Alongi (2002) reports that approximately one-third of the worlds mangrove forests have been lost. Large areas of mangrove forests may often be cleared to make way for shrimp aquaculture in developing countries (Primavera, 1993, Adeel and Pomeroy, 2002). Other impacts include population pressure, wood extraction (Walters, 2005), conversion to agriculture, salt production, tin mining, coastal industrialization and urbanization(Ong, 1995; Macintosh, 1996). Oil spills may also cause large-scale damage to mangrove ecosystems (Duke et al, 1997). As well as direct impacts from human activity mangroves may also be under threat from global warming (Field, 1995) this is especially significant for mangroves, their intertidal location means they are likely to be one of the first habitats to be affected by a rise in sea level. Alongi (2002) describes the greatest hope for the future of mangrove forests as a reduction in the human population.

Mangrove in the Philippines

Mangrove forest is also known as the “rainforest of the sea”. It grows well in tropical countries, including the Philippines. The Philippines is considered as a megadiverse country in terms of marine flora and fauna. Biological diversity of coastal plants in the country is one of the richest in the world (Calumpong and Menez, 1997). There are estimated forty species, came from sixteen families, considered as true mangroves (Primavera et al 2004).

It is no doubt that mangrove forests are one of the world’s most threatened tropical ecosystems. In fact, 11 true mangrove species (Table 3) qualified for the IUCN Red List categories of threat including two critically endangered, three endangered, and six vulnerable species (Polidoro et al. 2010). For these reasons, many tropical countries have considered the sustainable management of mangroves as major priorities in biodiversity conservation (Macintosh and Ashton 2002). In addition, several countries have already come up with their local mangroves Red List of threatened species.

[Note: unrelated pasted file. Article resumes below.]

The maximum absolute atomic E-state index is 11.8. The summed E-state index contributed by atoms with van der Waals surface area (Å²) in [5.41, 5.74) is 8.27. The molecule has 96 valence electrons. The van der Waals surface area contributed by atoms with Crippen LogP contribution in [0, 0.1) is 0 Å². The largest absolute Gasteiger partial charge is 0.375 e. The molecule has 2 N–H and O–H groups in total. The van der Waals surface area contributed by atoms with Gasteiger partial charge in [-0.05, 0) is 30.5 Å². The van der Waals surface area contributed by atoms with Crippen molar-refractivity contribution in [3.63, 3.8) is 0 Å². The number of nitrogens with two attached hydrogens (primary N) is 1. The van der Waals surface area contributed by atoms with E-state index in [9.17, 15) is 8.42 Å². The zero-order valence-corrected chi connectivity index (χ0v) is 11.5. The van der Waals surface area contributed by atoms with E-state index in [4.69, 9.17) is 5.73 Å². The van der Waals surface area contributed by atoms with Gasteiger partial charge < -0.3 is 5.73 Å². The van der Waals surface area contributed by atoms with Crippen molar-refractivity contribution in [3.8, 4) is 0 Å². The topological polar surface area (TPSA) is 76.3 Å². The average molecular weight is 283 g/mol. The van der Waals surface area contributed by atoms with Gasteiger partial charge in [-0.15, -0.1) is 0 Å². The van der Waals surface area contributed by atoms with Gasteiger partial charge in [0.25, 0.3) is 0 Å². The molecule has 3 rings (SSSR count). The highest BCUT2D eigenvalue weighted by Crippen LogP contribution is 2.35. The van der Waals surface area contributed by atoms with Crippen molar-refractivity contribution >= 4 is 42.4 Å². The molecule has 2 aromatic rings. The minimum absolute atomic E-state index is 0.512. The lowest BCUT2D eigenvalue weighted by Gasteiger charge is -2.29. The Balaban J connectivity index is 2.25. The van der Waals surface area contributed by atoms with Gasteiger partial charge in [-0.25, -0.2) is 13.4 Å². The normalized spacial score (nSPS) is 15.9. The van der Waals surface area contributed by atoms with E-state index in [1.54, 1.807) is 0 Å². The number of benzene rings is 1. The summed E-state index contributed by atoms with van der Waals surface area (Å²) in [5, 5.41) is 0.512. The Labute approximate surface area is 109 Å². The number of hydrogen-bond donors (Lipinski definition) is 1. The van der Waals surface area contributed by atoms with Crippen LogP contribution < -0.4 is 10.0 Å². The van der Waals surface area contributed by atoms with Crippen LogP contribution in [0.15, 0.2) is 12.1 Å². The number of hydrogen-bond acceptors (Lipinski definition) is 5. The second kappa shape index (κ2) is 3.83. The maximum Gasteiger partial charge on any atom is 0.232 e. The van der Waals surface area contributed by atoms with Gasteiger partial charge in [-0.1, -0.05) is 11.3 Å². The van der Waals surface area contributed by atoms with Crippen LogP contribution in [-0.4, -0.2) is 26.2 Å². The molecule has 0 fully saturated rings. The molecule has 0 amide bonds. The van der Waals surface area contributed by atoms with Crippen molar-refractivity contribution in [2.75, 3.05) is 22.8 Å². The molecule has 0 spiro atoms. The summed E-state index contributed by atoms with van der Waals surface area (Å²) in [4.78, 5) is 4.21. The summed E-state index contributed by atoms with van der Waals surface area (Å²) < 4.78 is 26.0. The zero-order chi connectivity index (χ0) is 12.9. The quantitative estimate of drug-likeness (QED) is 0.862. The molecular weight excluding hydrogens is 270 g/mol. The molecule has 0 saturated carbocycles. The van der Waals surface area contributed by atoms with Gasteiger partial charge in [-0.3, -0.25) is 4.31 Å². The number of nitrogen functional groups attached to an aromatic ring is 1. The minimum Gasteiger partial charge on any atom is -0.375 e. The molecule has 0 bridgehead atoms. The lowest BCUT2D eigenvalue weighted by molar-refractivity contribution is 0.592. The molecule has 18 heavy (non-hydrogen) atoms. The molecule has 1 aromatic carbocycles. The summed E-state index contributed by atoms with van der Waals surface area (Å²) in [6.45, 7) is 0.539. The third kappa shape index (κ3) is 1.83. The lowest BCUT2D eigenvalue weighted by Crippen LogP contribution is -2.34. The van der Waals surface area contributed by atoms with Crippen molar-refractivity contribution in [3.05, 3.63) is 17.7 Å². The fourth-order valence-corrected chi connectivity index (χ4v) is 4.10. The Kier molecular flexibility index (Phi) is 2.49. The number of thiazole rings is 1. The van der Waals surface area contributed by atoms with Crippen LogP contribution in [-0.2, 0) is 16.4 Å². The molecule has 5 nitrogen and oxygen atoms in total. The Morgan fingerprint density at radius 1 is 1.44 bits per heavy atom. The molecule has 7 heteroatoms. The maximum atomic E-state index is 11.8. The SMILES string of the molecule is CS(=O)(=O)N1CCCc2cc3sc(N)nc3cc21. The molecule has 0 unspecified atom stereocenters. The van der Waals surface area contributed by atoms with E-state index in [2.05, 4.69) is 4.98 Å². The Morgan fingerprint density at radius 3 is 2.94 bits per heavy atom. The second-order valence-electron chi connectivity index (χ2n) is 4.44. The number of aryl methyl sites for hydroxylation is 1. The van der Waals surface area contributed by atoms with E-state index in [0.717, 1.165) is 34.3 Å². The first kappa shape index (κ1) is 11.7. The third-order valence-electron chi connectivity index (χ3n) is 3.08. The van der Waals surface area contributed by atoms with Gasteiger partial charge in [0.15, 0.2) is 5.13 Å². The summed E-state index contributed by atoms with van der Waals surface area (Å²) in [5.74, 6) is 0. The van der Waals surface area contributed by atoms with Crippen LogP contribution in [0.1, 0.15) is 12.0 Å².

Mangrove Rehabilitation in the Philippines

A number of efforts on mangrove conservation and rehabilitation have been completed in the country. Some were successful, some were not. Primavera and Esteban (2008) reviewed eight mangrove rehabilitation projects in the Philippines and found out that despite heavy funding in the hundreds of millions of dollars to rehabilitate thousands of hectares of mangroves over the last two decades, the long-term survival rates of mangroves are generally low at 10–20 %. Two of the main reasons cited are inappropriate species and sites because the ideal sites have been converted to brackish water fishponds.

The structure of a mangrove forest at any one point in time will be a function of its stage in succession, the species present, zonation, growth and primary productivity, mortality and survival, propagule dispersal, establishment and survival as well as seedling and sapling growth and survival.

There are obviously many factors to consider and to analyze each one of the above components and relate them to mangrove forest structure (and each other) would turn into a complicated exercise in ecological modeling (such attempts have been made (e.g. Schaeffer-Novelli et al, 2005; Twilley and Rivera-Monroy 2005 and Twilley et al, 1998)). This review instead of investigating all possible influences on mangrove forest structure will look at more broad topics e.g. factors affecting propagules or succession in mangrove forests and attempt to bring together the relevant literature to see what controls these and how these effect mangrove forest structure.